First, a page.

One by one they fell
through all the Americas.
Steel rang in palaces,
in the streets,
in the forests
and the centaurs sacked the temple.
Gold disappeared and continues
to disappear on yanqui ships,
the golden coffee mixed with blood.
The priest flees screaming
in the middle of the night
he calls his followers
and they open the guerrillero's chest
so as to offer the Chac
his smoking heart.
No one believes in Izalco
that Tlaloc is dead
despite television,
The cycle is closing,
strange the volcano's silence
since it last drew breath.
Central America trembled,
Managua collapsed.
In Guatemala the earth sank
Hurricane Fifi flattened Honduras.
They say the yanquis turned it away,
that it was moving towards Florida
and they forced it back.
The golden coffee is unloaded
in New York where
they roast it, grind it
can it and give it a price.
Siete de Junio
noche fatal

bailando el tango
la capital
From the shadowed terraces
San Salvador's volcano rises.
Two-story mansions
protected by walls
four meters high
march up its flanks
each with railings and gardens,
roses from England
and dwarf araucarias,
Uruguayan pines.
Farther up, in the crater
within the crater's walls
live peasant families
who cultivate flowers
their children can sell.
The cycle is closing,
Cuscatlecan flowers
thrive in volcanic ash,
they grow strong, tall, brilliant.
The volcano's children
flow down like lava
with their bouquets of flowers,
like roots they meander
like rivers the cycle is closing.
The owners of two-story houses
protected from thieves by walls
peer from their balconies
and they see the red waves descending
and they drown their fears in whiskey.
They are only children in rags
with flowers from the volcano,
with Jacintos and Pascuas and Mulatas
but the wave is swelling,
today's Chacmol still wants blood,
the cycle is closing,
Tlaloc is not dead.

(Translated by Carolyn Forche)

Not all of her work is political and social, however. She is fascinated particularly with Greek mythology oand over the years has written a large number of poems -- many of them dramatic monologues -- bringing to life such figures as Medea:


Those are not tears
streaming from my eyes
only the dry sobs
that haunt my night.
I murdered my own sons
they whom I most loved --
or do I love you more, Jason?
Jason's sons
his happiness
his pride
I was the avenging arm
I buried our dreams
dreams that danced
like joyful embers
shedding warmth on my face.
Jason abandoned me
because of him, I killed them
I shout your name
I howl
I clutch my dead sons
to my bosom
I rock them I sing to them
I have nothing left
only the serpents are left
the wingerd serpents
that pull the chariot
carrying me to my exile
exile more cruel than death.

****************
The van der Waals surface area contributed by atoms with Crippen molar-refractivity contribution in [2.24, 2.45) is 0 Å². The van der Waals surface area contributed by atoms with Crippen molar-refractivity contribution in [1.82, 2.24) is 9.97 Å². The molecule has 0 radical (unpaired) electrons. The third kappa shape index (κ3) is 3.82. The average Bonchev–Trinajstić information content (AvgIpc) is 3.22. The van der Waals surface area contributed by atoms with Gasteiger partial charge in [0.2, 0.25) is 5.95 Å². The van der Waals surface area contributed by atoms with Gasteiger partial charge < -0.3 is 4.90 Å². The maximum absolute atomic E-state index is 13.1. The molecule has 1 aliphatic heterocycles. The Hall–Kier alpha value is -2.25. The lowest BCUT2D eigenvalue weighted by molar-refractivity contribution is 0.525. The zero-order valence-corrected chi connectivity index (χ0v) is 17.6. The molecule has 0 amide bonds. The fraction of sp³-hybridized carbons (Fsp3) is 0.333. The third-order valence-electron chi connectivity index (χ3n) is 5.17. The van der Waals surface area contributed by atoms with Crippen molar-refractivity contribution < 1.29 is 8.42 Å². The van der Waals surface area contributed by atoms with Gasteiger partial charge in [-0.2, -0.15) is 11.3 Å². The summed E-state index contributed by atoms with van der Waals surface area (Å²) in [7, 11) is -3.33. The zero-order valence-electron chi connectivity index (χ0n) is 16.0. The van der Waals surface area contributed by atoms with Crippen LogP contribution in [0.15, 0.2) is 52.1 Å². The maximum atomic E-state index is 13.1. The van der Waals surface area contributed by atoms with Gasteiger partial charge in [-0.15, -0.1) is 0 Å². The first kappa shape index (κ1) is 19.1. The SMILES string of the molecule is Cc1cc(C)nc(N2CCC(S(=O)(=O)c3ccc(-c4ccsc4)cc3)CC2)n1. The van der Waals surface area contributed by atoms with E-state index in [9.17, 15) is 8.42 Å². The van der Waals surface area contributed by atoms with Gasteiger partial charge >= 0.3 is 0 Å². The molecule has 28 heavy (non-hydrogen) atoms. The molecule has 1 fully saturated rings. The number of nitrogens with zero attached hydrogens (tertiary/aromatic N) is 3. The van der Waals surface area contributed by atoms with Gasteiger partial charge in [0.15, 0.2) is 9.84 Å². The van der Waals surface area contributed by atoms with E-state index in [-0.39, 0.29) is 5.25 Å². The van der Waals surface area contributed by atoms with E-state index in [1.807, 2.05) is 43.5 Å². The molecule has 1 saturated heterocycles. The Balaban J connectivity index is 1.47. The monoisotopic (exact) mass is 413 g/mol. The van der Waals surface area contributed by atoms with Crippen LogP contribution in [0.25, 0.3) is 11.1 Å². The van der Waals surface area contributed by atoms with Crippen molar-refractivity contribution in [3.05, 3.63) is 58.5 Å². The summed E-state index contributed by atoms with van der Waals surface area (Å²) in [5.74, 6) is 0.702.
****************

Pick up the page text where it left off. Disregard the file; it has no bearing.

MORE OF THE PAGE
I murdered my sons
I see their shadows
frowing before my eyes
my sons' bodies
their luminous bodies
defying oblivion.
I am left without their voices
without their games
without their loving play
I shall moan and weep forever
and wandering
in the desert
my song is of death
and of triumph
I did it for you
I did it for your love
the love you gave me
transforming me into a goddess
until suddenly one day
you tore me out by the roots.

(Translated by Margaret Sayers Peden)

The whole idea of memory is important in her work; here in one of her intensely personal lyrics, she reviews the "electrical instants" of her life:


In the sixty-eight years
I have lived
there are a few electrical instants:
the happiness of my feet
skipping puddles
six hours in Macchu Pichu
the ten minutes necessary
to lose my virginity
the buzzing of the telephone
while awaiting the death of my mother
the hoarse voice
announcing the death
of Monsignor Romero
fifteen minutes in Delft
the first wail of my daughter
I don't know how many years
dreaming of my people's liberation
certain immortal deaths
the eyes of that starving child
your eyes bathing me with love
one forget-me-not afternoon
and in this sultry hour
the urge to mould myself
into a verse
a shout a fleck
of foam.

(Translated by D.J. Flakoll)

Love is a subject she also deals with, often through striking metaphors:

"Two Wings in Flight"

We were a careless
two wings in flight
that folded into one
in repose.

(Translated by Carolyn Forché)

She also deals with the ambiguities of old age:

"It's Time Now to Give Up"

It's time now
to give up,
my exhausting,
and exhausted body,
give me the right to escape.
There was a time I loved you
you were fresh
Ifeel sorry for you
you are bent and stooped
and you creak with every step
you're stiff
and you've grown a belly
but despite your ills
and your quiet moans
you still want to live.
That love for life
that inflames you
does not let you
leave me.

(Translated by Margaret Sayers Peden)

Finally, she reveals the loss of a love one:

"The Ache of Absence"

Oh how my fingertips ache
when I hold out my hand
and don't find you.

(Translated by Margaret Sayers Peden)

This is a very pleasant discovery for me.
Glad you liked her work.